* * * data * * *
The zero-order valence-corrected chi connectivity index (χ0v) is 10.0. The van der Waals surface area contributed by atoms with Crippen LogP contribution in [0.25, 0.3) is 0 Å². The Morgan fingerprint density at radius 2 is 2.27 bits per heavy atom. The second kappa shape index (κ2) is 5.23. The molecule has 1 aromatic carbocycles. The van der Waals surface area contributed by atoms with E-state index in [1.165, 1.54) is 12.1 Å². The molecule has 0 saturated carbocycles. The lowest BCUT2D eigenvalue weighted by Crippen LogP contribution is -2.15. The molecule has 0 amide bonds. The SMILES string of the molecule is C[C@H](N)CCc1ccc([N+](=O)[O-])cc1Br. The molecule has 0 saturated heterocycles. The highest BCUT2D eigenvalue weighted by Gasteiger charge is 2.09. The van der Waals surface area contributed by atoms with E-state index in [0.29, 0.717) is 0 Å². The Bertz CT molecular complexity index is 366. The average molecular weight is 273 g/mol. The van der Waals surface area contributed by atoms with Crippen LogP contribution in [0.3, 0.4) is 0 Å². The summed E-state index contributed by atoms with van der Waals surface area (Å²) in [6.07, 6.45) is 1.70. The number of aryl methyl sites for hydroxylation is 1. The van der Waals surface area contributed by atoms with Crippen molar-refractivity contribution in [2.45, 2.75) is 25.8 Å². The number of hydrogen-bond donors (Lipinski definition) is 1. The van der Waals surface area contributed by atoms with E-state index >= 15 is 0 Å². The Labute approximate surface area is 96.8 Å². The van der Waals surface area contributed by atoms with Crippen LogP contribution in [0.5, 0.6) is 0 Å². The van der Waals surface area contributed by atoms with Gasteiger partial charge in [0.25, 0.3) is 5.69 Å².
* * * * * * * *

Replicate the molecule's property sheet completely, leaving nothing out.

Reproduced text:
The zero-order valence-corrected chi connectivity index (χ0v) is 10.0. The van der Waals surface area contributed by atoms with Crippen LogP contribution in [0.25, 0.3) is 0 Å². The Morgan fingerprint density at radius 2 is 2.27 bits per heavy atom. The second kappa shape index (κ2) is 5.23. The molecule has 1 aromatic carbocycles. The van der Waals surface area contributed by atoms with E-state index in [1.165, 1.54) is 12.1 Å². The molecule has 0 saturated carbocycles. The lowest BCUT2D eigenvalue weighted by Crippen LogP contribution is -2.15. The molecule has 0 amide bonds. The SMILES string of the molecule is C[C@H](N)CCc1ccc([N+](=O)[O-])cc1Br. The molecule has 0 saturated heterocycles. The highest BCUT2D eigenvalue weighted by Gasteiger charge is 2.09. The van der Waals surface area contributed by atoms with E-state index in [0.29, 0.717) is 0 Å². The Bertz CT molecular complexity index is 366. The average molecular weight is 273 g/mol. The van der Waals surface area contributed by atoms with Crippen LogP contribution in [0.3, 0.4) is 0 Å². The summed E-state index contributed by atoms with van der Waals surface area (Å²) in [6.07, 6.45) is 1.70. The number of aryl methyl sites for hydroxylation is 1. The van der Waals surface area contributed by atoms with Crippen molar-refractivity contribution in [2.45, 2.75) is 25.8 Å². The number of hydrogen-bond donors (Lipinski definition) is 1. The van der Waals surface area contributed by atoms with E-state index >= 15 is 0 Å². The Labute approximate surface area is 96.8 Å². The van der Waals surface area contributed by atoms with Crippen LogP contribution in [0.5, 0.6) is 0 Å². The van der Waals surface area contributed by atoms with Gasteiger partial charge in [0.25, 0.3) is 5.69 Å².